The members of the International Council of Cruise Lines are dedicated to preserving the marine environment and the oceans upon which our vessels sail. The environmental standards that apply to our industry are both stringent and comprehensive.
Writer David Conway asserts that cruise lines operate beyond the law, but nothing could be further from the truth. Through the International Maritime Organization, the United States and other nations have developed standards that apply to all vessels engaged in international commerce. These standards are set forth in the International Convention for the Prevention of Pollution from Ships, or MARPOL. In addition, the United States has jurisdiction over vessels operating in U.S. waters where U.S. laws, such as the Federal Water Pollution Control Act, the Act to Prevent Pollution from Ships, and the Resource Conservation and Recovery Act apply to all cruise ships.
In June 2001, the members of the International Council of Cruise Lines unanimously adopted environmental standards for all of their cruise ships, which accounts for 90 percent of the North American cruise industry. Those standards are based on principles that include designing and constructing environmentally friendly cruise ships, embracing new technology, complying with international and U.S. environmental laws, reducing waste and working with the regulatory community.
Each ICCL member line has integrated these industry standards into its Safety Management System (SMS), which ensures compliance through internal and third-party audits. Failure to comply with SMS procedures could prevent a ship from operating from U.S. ports.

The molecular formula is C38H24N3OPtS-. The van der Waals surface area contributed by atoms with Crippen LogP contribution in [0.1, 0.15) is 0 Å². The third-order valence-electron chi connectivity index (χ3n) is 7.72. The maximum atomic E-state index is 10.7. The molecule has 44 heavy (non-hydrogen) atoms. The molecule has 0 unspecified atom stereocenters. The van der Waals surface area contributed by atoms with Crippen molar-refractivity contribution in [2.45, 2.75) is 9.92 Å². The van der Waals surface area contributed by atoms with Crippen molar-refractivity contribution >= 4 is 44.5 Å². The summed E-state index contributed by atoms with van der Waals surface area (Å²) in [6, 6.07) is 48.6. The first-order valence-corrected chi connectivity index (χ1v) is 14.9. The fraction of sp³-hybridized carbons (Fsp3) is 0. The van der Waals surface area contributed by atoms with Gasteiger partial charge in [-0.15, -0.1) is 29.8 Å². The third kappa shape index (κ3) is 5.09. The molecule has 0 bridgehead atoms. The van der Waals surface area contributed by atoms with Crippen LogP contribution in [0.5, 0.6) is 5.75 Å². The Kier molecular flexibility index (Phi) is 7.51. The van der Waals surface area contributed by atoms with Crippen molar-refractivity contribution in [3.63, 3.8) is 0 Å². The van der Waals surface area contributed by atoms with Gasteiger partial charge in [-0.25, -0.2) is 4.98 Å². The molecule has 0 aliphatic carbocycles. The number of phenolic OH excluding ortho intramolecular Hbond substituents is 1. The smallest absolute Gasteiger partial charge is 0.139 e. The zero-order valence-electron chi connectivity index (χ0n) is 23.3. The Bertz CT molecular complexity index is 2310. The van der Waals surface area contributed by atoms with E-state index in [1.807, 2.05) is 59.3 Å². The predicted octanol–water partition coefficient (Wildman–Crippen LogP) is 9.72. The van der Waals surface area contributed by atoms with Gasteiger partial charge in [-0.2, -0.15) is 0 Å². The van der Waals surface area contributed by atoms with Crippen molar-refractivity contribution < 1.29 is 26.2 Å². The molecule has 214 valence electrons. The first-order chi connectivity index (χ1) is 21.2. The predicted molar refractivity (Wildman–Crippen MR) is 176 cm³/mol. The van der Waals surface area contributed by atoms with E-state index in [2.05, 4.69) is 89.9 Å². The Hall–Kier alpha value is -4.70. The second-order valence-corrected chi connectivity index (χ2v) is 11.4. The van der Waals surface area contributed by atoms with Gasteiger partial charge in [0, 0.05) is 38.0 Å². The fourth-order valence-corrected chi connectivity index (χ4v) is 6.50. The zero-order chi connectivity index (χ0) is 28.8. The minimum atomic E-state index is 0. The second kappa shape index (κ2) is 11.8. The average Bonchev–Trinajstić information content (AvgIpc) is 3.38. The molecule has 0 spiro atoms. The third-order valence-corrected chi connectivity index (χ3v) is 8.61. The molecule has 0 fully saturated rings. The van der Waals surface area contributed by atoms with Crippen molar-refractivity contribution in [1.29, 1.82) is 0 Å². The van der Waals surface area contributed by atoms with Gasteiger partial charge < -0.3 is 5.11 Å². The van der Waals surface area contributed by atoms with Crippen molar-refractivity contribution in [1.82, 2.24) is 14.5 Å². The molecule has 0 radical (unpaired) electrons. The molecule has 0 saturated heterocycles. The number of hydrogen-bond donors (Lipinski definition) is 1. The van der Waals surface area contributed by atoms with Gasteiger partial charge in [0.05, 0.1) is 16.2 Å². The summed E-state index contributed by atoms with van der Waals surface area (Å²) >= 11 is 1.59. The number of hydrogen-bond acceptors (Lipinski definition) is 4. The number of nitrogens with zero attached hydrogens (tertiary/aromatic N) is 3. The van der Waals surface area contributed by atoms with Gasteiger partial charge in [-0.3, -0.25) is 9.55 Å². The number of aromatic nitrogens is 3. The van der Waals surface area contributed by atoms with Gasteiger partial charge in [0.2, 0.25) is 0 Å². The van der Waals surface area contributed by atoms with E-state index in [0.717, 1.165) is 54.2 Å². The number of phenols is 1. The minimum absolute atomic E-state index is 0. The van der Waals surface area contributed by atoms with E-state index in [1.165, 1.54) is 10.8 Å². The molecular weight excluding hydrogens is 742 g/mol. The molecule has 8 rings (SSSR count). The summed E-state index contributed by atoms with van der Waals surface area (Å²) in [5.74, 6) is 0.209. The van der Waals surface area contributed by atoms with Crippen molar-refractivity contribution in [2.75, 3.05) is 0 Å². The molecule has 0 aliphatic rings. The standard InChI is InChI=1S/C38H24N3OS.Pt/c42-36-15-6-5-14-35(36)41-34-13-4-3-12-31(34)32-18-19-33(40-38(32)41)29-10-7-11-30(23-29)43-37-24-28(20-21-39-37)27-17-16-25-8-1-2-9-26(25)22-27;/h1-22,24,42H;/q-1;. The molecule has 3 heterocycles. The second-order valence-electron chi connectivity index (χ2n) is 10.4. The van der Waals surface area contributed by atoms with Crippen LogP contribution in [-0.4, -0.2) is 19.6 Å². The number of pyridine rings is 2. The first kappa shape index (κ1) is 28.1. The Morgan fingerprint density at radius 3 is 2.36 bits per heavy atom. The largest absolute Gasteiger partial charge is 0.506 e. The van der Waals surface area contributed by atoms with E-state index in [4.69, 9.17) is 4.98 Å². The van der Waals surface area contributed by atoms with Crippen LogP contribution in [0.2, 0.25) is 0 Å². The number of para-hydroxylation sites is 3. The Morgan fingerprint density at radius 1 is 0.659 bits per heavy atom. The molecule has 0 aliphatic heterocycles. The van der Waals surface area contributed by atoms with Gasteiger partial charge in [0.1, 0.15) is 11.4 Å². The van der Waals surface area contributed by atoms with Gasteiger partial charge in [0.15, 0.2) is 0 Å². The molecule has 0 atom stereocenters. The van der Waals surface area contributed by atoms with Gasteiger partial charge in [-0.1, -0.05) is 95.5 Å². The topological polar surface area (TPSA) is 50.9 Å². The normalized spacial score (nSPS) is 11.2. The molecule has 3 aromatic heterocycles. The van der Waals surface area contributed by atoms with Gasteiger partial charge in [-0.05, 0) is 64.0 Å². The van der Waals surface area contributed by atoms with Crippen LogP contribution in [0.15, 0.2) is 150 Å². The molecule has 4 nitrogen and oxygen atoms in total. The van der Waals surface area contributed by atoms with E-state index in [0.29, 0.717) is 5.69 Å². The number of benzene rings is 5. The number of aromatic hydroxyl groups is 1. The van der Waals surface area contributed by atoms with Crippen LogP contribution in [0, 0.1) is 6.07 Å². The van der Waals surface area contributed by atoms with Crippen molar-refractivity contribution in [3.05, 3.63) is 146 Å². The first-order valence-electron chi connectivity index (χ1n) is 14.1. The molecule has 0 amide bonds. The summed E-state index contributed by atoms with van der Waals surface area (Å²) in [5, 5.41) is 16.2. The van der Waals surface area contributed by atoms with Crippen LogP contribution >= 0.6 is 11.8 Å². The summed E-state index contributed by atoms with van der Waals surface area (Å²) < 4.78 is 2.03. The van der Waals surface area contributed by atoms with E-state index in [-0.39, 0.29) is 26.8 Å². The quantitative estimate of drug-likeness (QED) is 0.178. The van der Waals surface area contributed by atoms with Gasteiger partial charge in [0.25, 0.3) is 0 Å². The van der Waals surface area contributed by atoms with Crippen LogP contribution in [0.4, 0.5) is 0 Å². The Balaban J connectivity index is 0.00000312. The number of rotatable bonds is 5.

Regarding waste water treatments, science panel named by OCTA in March has as its highest priority the study of AWPs for the purpose of establishing standards and assessing their effectiveness. While Mr. Conway characterizes cruise lines as unwilling to “clean up their act,” the truth is that the industry has spent and is spending millions of dollars to develop wastewater treatment systems that are effective, reliable and economical to install and operate.
Mr. Conway ends his article with a rhetorical question that begs an answer: “So why wouldn’t companies voluntarily install those systems to protect the number one asset they sell to their customers — the beauty of the seas?”
The simple answer is, they will and they are installing those systems. The cruise industry recognizes the value of having a clean, healthy marine environment, both from a business standpoint and for the quality of all life on earth. The industry also recognizes its own role as an environmental steward for the oceans, and is working hard to meet those responsibilities.
International Council of Cruise Lines